McLaren: It’s a combination of things. On the expansion side we look to expand a community if its occupancies are very high. In fact, I would say that looking at just the sheer economics, the demand is higher than what we can supply, and so it just makes pure economic sense to do that — as well as on the ground-up side. We have prioritized certain markets through market studies that we have done internally, and we see no lack of demand overall in the RV park business. I think everybody knows that there’s a very high ratio of RVs that are registered versus sites that are available, and so there’s out-sized demand in the RV space.
Another component that comes into it is the fact that, again, I don’t think it’s a big secret that there’s a lot more people that have become interested in both the MH and the RV asset class over recent years, and it’s really compressed in the cap rates associated with acquisitions. So, we’ve looked at, just financially, what it takes to acquire versus what it takes to develop ground-up properties. In many cases, as long as you are willing to go through a very arduous entitlement process, which can take two years or more, it makes sense financially to do ground-up developments versus, in some cases, buying an operational community or resort.
WCM: We have written some on the entitlement process and it can be a lengthy process. What has been your experience working with local officials?
McLaren: It’s just a long process. It’s gotten a little bit easier for us just because we’ve got projects that we’ve completed, and we can show the quality of what we’re building in comparison to what might be the preconceived notion of what the product is.
It’s still hard to do and hard to go through the process, and like I said, it’s long. It’s a lot of meetings, and you’ve got to present a vision that’s going to resonate. You have to take into account what’s important to the community itself, what their needs are and hopefully you serve those needs along the way.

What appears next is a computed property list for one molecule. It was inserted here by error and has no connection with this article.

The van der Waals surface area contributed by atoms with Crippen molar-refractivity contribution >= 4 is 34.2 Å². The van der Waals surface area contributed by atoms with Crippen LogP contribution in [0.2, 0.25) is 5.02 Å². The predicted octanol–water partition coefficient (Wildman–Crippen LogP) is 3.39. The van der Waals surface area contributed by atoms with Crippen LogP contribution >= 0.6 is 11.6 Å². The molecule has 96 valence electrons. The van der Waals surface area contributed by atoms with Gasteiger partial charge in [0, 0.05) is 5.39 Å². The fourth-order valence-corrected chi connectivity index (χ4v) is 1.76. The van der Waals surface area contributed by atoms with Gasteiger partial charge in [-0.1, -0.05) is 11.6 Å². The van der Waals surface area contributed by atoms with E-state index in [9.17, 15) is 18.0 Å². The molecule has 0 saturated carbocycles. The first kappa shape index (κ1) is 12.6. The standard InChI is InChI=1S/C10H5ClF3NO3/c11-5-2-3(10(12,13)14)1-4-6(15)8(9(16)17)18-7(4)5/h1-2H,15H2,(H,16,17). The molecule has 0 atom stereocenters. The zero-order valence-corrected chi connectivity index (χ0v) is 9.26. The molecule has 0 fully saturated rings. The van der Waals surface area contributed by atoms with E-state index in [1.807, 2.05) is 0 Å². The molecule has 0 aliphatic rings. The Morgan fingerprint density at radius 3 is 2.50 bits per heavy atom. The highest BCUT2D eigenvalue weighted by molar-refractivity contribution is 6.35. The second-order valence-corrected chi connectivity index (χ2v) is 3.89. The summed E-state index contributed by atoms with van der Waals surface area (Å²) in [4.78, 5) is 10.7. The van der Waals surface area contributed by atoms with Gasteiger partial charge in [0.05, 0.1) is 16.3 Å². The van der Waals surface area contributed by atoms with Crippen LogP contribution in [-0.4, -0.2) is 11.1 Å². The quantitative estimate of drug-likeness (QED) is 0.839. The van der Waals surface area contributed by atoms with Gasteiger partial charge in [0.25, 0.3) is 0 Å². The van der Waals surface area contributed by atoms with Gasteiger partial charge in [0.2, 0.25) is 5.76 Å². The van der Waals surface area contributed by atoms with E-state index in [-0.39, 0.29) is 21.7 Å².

WCM: What has your approach been when it comes to acquiring or building RV resorts?
McLaren: Our first RV resorts in Florida were more geared toward snowbirds and seasonal camping. They are heavily occupied with permanent residents or folks that come down for six months of the year and stay for the winter. Those parks generally functioned similarly to manufactured home communities in terms of just the activities offered.
Then when we purchased our first northern camping resort in Michigan in 2011 it went very well and we decided to strategically move more into that part of the RV business, which really started with 10 properties that we purchased in early 2013. They were all up along the northeast and again, it was an interesting experience for me because, frankly, none of us had a lot of experience in that side of the RV business.
I would also say that we started, initially, approaching it similarly to how we’ve run the ones down in Florida and quickly found out that was not the right way to do it. It was sort of one of those lessons that you learn and we kind of just said ‘Oh, let’s not pretend we know what we’re doing and let’s be more inquisitive in terms of really being in tune with what the guests have to say and what they want.’